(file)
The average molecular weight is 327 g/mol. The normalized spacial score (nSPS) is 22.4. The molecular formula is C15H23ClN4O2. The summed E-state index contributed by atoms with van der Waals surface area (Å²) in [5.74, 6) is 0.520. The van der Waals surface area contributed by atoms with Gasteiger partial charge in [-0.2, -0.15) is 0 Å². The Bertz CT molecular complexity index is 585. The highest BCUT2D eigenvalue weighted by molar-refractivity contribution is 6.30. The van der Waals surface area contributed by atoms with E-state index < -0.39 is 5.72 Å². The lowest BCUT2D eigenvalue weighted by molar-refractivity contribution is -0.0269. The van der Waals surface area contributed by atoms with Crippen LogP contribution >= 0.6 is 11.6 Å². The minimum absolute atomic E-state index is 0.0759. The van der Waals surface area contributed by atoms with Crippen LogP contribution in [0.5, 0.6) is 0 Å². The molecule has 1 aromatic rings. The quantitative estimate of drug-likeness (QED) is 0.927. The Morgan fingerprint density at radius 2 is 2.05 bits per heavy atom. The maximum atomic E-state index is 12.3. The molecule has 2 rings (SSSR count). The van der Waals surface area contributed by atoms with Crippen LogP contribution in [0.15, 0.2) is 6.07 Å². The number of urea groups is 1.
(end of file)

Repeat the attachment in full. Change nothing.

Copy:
The average molecular weight is 327 g/mol. The normalized spacial score (nSPS) is 22.4. The molecular formula is C15H23ClN4O2. The summed E-state index contributed by atoms with van der Waals surface area (Å²) in [5.74, 6) is 0.520. The van der Waals surface area contributed by atoms with Gasteiger partial charge in [-0.2, -0.15) is 0 Å². The Bertz CT molecular complexity index is 585. The highest BCUT2D eigenvalue weighted by molar-refractivity contribution is 6.30. The van der Waals surface area contributed by atoms with E-state index < -0.39 is 5.72 Å². The lowest BCUT2D eigenvalue weighted by molar-refractivity contribution is -0.0269. The van der Waals surface area contributed by atoms with Crippen LogP contribution >= 0.6 is 11.6 Å². The minimum absolute atomic E-state index is 0.0759. The van der Waals surface area contributed by atoms with Crippen LogP contribution in [0.5, 0.6) is 0 Å². The molecule has 1 aromatic rings. The quantitative estimate of drug-likeness (QED) is 0.927. The Morgan fingerprint density at radius 2 is 2.05 bits per heavy atom. The maximum atomic E-state index is 12.3. The molecule has 2 rings (SSSR count). The van der Waals surface area contributed by atoms with Crippen LogP contribution in [0.15, 0.2) is 6.07 Å². The number of urea groups is 1.